Paumachariya: The Jaina Version
In this version, Lakshamana is the killer of Ravana and not Rama. Here, Rama is an ardent follower of Jainism, and so he cannot be the killer of Ravana. Also, this version states an army of warrior and not monkeys, as stated in Valmiki’s Ramayana. Another interesting feature of this version is that Ramayana is not shown as a villain, rather a magnanimous king and follower of Jainism.
Gond Ramayani: The Gond Version
Gond is an adivasi clan belonging from Madhya Pradesh in India. Interestingly, in this version, the story begins from where Valmiki’s Ramayana ended; when Sita is rescued from captivity. Also, Bhima, one of the Pandavas from the epic of Mahabharata, is mentioned in this version. Unlike Valmiki’s Ramayana, Rama is not the protagonist in this version.
Ramakien: The Thai Version
This is considered as Thailand's national epic, and is still taught in some schools in the country. In this version, Ravana is shown as a learned scholar and a noble king in this version. Also, Ravana’s pursuit for Sita is depicted as true love. There are a lot of similarities between this version of Ramayana and Valmiki’s version, but this version lays a lot of emphasis on Hanuman.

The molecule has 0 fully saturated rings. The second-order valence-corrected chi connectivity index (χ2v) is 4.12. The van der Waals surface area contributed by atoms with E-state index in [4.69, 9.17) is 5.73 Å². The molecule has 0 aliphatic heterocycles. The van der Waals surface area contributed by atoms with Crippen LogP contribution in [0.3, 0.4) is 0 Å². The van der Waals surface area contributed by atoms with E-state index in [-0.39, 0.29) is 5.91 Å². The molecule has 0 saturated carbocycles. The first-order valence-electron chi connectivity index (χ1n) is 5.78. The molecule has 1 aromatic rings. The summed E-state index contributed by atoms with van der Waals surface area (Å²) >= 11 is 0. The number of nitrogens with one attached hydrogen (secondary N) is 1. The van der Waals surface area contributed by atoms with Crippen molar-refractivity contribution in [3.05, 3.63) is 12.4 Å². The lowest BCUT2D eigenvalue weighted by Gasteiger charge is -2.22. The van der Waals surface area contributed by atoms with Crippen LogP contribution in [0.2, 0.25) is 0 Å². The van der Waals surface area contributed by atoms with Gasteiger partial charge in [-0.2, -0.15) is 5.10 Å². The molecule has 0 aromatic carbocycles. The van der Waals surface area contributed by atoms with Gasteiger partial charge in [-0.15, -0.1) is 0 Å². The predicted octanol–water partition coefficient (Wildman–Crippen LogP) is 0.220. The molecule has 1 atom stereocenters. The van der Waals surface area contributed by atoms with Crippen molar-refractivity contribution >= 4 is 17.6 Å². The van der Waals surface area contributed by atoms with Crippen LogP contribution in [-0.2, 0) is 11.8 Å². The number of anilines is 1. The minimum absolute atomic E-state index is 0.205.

When a baby is born in an Indian household-they invite hijra to shower the newborn with their blessings for their blessings confer fertility, prosperity, and long life on the child. But when that child grows up we teach them to avert their eyes when a group of hijras passes by, we pass on the behaviour of treating hijras as lesser humans to our children. Whenever a child raises a question related to gender identity or sexuality they are shushed down. We're taught to believe that anything "deviant" and outside of traditional cis-heteronormativity is something to be ashamed of. This mentality raises anxious, scared queer adults who're ashamed of their own identity, and adults who bully people for "queer behaviour".